In the last twenty years something happened that decades before no one would have imagined was actually possible – medical marijuana has been legalized in over half of the states in the U.S. On top of that, states are now moving in the direction of creating a legal cannabis industry for adult consumption. All this has done so much to change the way people see cannabis, especially as a medicine; it’s saved lives, it’s kept people out of jail and created opportunities for people they could have only ever dreamed of prior to legalization.
One of the biggest benefits to the community as a whole when it comes to cannabis legalization is the number of jobs that it has created for the states that have chosen to take this route. In creating a new industry, they created jobs at multiple levels – new government officials who are in charge of overseeing the industry, those who get hired to help pick up the slack in departments in charge of licensing, those who are investing in new businesses in all aspects of the industry from cultivation and processing to retail sales and accessories/products that go along with it – plus all the people that those companies need to keep their doors open.
“We expect the cannabis industry’s growth to be slowed down to some degree in the next three to five years,” Giadha Aguirre De Carcer, the Founder and CEO of New Frontier Data told Forbes. “However with a projected total market sales to exceed $24 billion by 2025, and the possibility of almost 300,000 jobs by 2020, it remains a positive economic force in the U.S.”
The cannabis industry is starting to look like one of the biggest, expected to produce at least 250,000 jobs within the next three years, and that only includes the states with existing medical or recreational marijuana industries (not even mentioning any states who are in the process of creating such an industry through initiative or legislation in the coming years). In comparison the biggest industry right now is manufacturing, which is expected to lose 814,000 jobs by 2020, followed by government jobs and utilities, which are expected to decline by 383,000 and 47,000 jobs, respectively.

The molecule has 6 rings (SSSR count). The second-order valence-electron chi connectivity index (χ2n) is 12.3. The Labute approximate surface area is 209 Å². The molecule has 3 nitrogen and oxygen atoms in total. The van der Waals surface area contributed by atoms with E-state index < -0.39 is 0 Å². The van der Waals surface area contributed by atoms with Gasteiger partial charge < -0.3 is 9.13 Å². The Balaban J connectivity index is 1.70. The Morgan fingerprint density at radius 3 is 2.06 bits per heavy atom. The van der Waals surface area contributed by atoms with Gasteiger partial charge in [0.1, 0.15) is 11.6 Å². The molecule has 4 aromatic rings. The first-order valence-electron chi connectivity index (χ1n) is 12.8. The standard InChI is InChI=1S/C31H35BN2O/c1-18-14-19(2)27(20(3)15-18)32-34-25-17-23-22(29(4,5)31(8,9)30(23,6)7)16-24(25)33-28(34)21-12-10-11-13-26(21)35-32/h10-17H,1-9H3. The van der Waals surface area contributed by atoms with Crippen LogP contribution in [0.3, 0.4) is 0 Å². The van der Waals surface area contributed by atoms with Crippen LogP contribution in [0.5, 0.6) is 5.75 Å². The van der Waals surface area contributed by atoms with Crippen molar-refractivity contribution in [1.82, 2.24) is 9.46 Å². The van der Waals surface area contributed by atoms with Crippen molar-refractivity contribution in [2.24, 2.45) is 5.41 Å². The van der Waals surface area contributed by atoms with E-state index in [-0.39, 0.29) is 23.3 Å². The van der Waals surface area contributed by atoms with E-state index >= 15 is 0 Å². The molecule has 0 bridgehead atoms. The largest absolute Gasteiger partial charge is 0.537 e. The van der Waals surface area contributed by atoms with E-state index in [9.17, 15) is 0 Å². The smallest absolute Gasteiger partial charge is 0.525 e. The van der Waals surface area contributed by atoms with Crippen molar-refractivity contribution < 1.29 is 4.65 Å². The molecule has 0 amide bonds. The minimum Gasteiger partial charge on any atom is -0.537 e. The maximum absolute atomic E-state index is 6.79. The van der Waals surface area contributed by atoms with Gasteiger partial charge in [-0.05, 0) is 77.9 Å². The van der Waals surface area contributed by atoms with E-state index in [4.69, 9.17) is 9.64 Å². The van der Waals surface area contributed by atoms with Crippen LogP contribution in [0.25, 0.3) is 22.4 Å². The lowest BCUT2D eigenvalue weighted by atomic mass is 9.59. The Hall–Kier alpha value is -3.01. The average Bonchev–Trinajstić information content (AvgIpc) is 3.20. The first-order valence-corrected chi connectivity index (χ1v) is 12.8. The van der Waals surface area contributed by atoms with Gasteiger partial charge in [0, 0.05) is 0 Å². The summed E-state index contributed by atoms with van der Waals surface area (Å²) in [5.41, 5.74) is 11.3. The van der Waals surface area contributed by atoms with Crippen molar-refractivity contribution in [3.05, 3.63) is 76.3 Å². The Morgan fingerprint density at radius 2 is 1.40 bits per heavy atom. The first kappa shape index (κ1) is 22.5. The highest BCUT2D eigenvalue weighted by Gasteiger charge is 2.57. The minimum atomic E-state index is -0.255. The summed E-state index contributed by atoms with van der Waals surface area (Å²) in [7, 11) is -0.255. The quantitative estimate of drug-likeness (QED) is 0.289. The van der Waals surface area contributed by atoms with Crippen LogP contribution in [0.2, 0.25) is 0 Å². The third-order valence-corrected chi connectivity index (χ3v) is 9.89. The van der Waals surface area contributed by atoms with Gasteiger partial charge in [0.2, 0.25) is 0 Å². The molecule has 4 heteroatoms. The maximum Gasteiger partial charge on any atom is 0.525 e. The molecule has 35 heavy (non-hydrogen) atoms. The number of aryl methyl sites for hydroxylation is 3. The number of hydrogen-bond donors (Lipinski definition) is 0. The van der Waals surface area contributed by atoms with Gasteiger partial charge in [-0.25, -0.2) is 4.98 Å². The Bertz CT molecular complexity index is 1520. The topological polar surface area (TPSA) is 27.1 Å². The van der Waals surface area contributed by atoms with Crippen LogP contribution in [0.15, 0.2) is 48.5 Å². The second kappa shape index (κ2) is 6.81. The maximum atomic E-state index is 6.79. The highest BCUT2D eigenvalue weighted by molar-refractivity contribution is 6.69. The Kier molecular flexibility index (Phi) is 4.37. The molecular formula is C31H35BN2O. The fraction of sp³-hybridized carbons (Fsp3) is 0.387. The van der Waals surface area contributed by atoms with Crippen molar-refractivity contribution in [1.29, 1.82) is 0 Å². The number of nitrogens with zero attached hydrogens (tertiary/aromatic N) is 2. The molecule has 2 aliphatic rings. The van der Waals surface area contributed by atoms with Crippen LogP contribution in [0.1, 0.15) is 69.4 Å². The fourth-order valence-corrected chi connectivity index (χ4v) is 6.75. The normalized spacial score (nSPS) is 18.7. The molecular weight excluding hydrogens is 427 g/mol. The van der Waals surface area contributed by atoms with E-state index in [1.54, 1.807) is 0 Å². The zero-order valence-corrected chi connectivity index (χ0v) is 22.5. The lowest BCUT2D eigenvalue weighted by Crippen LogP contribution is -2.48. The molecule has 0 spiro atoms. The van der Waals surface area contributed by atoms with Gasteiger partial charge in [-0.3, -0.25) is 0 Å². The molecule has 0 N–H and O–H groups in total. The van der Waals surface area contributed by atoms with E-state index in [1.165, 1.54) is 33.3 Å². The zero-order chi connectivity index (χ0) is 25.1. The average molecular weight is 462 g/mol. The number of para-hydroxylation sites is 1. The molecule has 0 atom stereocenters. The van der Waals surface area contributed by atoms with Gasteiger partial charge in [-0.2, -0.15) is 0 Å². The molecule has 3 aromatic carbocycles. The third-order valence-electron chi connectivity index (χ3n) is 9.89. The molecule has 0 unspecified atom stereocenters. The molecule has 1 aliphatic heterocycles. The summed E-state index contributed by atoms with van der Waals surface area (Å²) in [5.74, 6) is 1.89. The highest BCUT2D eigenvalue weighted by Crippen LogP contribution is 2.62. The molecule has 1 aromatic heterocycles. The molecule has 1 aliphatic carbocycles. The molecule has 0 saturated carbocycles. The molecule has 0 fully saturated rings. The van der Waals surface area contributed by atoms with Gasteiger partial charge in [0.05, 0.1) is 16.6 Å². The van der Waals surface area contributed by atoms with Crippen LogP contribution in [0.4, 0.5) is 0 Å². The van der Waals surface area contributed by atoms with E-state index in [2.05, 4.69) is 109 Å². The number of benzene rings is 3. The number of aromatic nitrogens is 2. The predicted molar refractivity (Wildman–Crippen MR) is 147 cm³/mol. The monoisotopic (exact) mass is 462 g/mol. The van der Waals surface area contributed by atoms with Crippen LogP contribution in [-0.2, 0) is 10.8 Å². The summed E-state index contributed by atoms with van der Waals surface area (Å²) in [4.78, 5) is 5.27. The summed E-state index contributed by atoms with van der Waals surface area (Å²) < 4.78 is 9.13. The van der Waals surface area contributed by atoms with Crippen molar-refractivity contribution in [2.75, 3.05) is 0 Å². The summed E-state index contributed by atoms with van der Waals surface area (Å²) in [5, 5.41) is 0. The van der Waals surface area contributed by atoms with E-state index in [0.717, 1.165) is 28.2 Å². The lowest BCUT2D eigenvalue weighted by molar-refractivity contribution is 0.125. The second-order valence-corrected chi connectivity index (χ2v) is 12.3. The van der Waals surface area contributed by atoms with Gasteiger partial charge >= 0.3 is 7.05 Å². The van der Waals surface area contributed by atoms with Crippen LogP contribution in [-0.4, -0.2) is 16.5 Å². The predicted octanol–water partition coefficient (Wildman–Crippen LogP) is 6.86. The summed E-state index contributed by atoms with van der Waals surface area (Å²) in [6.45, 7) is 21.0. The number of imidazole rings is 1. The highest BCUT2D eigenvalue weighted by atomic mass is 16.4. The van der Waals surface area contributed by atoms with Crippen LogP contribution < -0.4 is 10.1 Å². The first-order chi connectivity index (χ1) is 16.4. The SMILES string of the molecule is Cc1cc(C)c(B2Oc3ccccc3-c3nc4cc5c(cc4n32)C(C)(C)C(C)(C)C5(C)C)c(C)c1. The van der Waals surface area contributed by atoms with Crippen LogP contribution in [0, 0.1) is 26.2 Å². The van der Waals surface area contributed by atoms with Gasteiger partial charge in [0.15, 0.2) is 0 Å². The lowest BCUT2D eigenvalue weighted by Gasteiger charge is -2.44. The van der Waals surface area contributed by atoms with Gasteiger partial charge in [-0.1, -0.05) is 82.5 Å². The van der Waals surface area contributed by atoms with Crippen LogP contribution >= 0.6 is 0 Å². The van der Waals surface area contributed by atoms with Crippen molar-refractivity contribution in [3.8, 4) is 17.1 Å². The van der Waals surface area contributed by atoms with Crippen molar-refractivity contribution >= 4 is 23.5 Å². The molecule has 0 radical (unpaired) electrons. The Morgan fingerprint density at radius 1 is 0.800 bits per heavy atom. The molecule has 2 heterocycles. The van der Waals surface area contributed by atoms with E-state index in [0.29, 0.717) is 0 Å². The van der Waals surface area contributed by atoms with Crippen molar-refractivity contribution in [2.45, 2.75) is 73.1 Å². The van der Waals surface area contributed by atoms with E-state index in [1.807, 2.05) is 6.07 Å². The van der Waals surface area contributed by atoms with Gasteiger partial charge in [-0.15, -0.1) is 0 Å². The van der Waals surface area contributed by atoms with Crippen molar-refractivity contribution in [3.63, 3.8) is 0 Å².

“The governments and the programs that they’ve instilled into these (legalized) states have created great job opportunities and excellent business opportunities for entrepreneurs,” said Mark Lustig, Chief Executive Officer of CannaRoyalty. “They’ve created the right competition.”
Even though they are currently predicting that things could slow down for the cannabis industry in the next 3-5 years, that again, doesn’t include the states who have yet to move in the direction of legal cannabis. There are several states looking at legalizing marijuana through either ballot initiatives or lawmaker’s efforts, some hoping to finally bring medical cannabis to their state and others hoping to have a legal recreational market as eight other states have done so far. How things will play out with the new presidential administration is still shaky – but chances are, something this big is just too much to try and “put back in the box” now that the box has been opened – and we will continue to see such growth in the coming years.